Alex Lemon teaches poetry at Texas Christian University. He has published two books of poems, and a third collection, Fancy Beasts, is forthcoming.
The Topic: On the campus of Macalester College, the young Alex Lemon was universally known as "Happy." As the college baseball team’s up-and-coming star catcher, an epic partier, and the big man on campus, the name seemed to fit. But despite his sunny exterior, Lemon began to experience episodes of disorientation and hallucinations; eventually he suffered a stroke during his freshman year. When his mother and girlfriend finally persuaded him to get checked out, he discovered that he has a lesion near his brain stem that was certain to cause more problems but could only be removed at great risk. Happy is the story of how Alex coped—and failed to cope—with this harrowing reality.
Scribner. 304 pages. $25. ISBN: 978-1416550235.
Cleveland Plain Dealer
"For all the macho posturing and bedding of babes, Lemon’s memoir is a love story between him and his ‘Ma.’ The book is dedicated to her. Funny how when something isn’t sugarcoated, the payoff is that much sweeter." Karen Schechner
Dallas Morning News
"Lemon’s description of his erratic behavior in the face of his fear—leading up to the surgery and during his recovery—is gripping, visceral and moving. Lemon’s tales of debauchery and sheer panic make for as compelling a story as others by young men who party too much and put themselves in peril, such as James Frey’s A Million Little Pieces (however disingenuous) and Brad Land’s Goat." Edward Nawotka
"Lemon skillfully captures the harrowing, mundane and emotionally messy qualities of his slow recovery. … Happy is graphically raw and in-your-face; Lemon’s dexterity with words forces the reader into gritty latitudes no one would visit voluntarily, and the level of detail will cause some readers to squirm. But Happy is an honest voyage into Lemon’s keen mind, remarkable spirit and loving heart, and it shouldn’t be missed." Julie Foster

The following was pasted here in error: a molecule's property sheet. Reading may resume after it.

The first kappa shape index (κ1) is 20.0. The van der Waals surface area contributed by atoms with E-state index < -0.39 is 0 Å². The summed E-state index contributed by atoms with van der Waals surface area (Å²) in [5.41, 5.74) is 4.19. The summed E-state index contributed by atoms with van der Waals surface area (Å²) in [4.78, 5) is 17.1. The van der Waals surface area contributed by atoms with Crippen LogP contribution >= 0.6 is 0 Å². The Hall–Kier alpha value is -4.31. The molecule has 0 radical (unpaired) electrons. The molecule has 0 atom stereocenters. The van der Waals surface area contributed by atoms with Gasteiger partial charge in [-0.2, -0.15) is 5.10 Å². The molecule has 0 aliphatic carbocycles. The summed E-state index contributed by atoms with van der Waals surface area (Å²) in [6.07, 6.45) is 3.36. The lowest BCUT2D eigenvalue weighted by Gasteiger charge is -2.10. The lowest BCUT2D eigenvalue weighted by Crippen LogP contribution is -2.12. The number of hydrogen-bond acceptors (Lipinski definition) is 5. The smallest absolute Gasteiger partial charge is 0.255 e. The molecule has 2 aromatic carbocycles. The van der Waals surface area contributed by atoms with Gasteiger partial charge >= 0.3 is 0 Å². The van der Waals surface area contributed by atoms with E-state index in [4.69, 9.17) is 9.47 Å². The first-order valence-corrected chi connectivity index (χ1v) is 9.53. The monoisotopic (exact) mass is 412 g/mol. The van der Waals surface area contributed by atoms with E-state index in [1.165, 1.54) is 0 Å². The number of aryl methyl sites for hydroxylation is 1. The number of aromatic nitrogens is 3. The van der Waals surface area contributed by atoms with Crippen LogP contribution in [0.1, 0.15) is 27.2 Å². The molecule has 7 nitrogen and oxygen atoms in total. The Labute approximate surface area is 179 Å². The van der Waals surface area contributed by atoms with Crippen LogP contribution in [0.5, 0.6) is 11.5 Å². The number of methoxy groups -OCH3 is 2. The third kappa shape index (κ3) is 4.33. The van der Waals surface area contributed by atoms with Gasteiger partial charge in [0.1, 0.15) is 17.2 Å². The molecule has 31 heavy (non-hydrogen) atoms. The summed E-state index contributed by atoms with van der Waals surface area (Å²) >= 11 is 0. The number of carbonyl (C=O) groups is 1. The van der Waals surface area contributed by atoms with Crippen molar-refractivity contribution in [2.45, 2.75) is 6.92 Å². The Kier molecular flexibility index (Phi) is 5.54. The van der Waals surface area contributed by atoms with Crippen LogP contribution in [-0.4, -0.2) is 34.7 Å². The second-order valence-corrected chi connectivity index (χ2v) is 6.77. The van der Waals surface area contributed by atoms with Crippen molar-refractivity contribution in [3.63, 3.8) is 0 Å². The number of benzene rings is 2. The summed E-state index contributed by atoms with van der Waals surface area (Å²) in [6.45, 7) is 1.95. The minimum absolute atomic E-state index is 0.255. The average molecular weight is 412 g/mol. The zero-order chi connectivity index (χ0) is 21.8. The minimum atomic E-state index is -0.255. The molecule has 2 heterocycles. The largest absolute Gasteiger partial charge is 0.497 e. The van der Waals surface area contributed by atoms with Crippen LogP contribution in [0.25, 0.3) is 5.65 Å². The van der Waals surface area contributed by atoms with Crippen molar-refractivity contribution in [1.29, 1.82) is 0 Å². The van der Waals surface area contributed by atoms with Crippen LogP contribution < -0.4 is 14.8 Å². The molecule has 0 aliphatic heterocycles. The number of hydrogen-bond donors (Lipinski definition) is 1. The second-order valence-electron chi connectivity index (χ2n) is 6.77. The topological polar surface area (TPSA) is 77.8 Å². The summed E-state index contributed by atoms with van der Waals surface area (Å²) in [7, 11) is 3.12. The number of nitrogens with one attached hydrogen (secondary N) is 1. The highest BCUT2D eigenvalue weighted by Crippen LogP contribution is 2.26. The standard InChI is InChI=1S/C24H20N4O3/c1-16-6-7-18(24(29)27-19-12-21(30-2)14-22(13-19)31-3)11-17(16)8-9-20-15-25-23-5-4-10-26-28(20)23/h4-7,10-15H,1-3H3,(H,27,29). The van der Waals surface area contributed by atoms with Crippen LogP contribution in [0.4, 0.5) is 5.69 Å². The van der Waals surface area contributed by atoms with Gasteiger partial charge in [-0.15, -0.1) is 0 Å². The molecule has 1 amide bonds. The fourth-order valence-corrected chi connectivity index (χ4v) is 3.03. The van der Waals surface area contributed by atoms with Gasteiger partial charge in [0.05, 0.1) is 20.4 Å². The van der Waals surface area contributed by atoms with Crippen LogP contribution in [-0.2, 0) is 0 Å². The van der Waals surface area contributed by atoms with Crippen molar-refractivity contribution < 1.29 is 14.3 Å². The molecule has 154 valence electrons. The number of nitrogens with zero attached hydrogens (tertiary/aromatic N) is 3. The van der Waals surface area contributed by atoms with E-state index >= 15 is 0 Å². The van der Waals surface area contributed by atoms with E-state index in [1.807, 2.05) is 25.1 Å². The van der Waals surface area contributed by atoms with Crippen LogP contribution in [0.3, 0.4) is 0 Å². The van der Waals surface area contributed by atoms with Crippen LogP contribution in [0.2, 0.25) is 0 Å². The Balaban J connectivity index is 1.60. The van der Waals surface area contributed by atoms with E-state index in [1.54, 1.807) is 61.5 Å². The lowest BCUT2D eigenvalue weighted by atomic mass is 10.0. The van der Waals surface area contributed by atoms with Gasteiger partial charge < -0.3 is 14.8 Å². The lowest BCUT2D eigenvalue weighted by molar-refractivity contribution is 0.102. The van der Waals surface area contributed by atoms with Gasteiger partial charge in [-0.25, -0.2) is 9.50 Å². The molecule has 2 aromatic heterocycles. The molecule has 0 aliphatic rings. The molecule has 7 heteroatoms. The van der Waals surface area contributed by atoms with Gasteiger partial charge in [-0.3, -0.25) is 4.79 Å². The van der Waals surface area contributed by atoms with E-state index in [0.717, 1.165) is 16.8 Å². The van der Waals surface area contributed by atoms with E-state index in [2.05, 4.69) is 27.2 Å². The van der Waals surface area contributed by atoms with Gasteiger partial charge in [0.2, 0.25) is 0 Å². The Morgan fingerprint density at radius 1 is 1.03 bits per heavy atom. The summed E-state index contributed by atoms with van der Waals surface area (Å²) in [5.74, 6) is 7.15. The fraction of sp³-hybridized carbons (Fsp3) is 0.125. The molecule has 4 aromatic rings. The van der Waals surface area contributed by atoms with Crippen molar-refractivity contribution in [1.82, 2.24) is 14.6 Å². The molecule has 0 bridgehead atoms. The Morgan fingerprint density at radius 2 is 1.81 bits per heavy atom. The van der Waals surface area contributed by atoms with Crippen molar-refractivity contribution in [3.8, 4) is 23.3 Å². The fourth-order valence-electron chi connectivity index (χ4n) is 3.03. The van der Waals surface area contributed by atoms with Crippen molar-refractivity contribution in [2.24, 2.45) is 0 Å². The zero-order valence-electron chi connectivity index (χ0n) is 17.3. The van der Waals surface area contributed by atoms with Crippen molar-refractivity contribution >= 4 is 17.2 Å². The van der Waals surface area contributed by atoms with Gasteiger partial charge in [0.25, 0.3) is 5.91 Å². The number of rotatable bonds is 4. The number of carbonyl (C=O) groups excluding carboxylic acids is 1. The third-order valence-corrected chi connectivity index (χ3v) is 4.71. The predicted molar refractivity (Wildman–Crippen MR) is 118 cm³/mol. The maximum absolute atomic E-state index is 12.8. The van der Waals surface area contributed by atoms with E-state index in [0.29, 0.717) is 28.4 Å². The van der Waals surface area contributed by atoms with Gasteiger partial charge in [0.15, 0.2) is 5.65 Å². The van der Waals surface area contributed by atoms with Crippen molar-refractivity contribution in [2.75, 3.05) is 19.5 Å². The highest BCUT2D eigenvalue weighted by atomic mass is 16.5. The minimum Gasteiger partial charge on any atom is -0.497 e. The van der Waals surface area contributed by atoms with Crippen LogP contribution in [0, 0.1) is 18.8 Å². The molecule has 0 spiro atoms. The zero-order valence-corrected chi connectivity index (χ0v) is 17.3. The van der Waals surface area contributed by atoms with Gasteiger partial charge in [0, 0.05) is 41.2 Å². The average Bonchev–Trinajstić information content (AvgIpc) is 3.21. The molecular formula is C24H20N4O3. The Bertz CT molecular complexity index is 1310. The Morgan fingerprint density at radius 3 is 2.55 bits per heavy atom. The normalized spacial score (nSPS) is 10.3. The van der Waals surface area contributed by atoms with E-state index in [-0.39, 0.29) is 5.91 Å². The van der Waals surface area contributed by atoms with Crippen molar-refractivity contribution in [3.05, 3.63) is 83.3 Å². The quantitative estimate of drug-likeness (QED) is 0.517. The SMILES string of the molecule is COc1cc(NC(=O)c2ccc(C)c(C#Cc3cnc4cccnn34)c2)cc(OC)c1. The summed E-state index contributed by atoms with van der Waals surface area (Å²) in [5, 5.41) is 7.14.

"Some of the most remarkable and moving passages in Happy depict how young men whose vocabulary for affection is limited to arm punches and mock insults find a way to convey their love for each other. What’s moving is that they try; what’s remarkable is how well they succeed. … The real hero of Happy, however, is Lemon’s mom … this is the story of a boy and his mother, but one whose tenderness sneaks up on you while you’re distracted by all the blood and booze and hollering." Laura Miller
"… Lemon spiraled into a cycle of drinking, drugs, cheating on a series of what sound like lovely girlfriends, even self-mutilation, a painful process he describes in his new memoir Happy. … These sections get tiresome, if you’re no longer young and/or you’ve read such accounts before. … One turns from the debauchery and macho competitiveness to the medical tests and hospital stays with relief. Objective reality (or Lemon’s keen eye) repeatedly kicks in with wonderful metaphors and analogies. … Happy is a short, fast, punchy read." David Loftus
Many of Happy’s enthusiastic reviewers seemed to feel the need to begin with an apology. Sure, there are lots of books out there about young people confronting fatal diseases and just as many no-holds-barred chronicles of men leaving adolescence behind (though not without letting us in on the best parts first). But as Laura Miller of Salon.com observed, "this one is something special." Perhaps it’s the fact that Lemon’s later career would prove he had a poet inside him the whole time: some of the book’s well-chosen details certainly bear that out. But Miller found Happy persuasive not necessarily because of its prose but because of its honesty about Miller’s relationships with those he loved and those he hurt—particularly his mother, universally cited as the book’s most interesting character and reason enough to read it.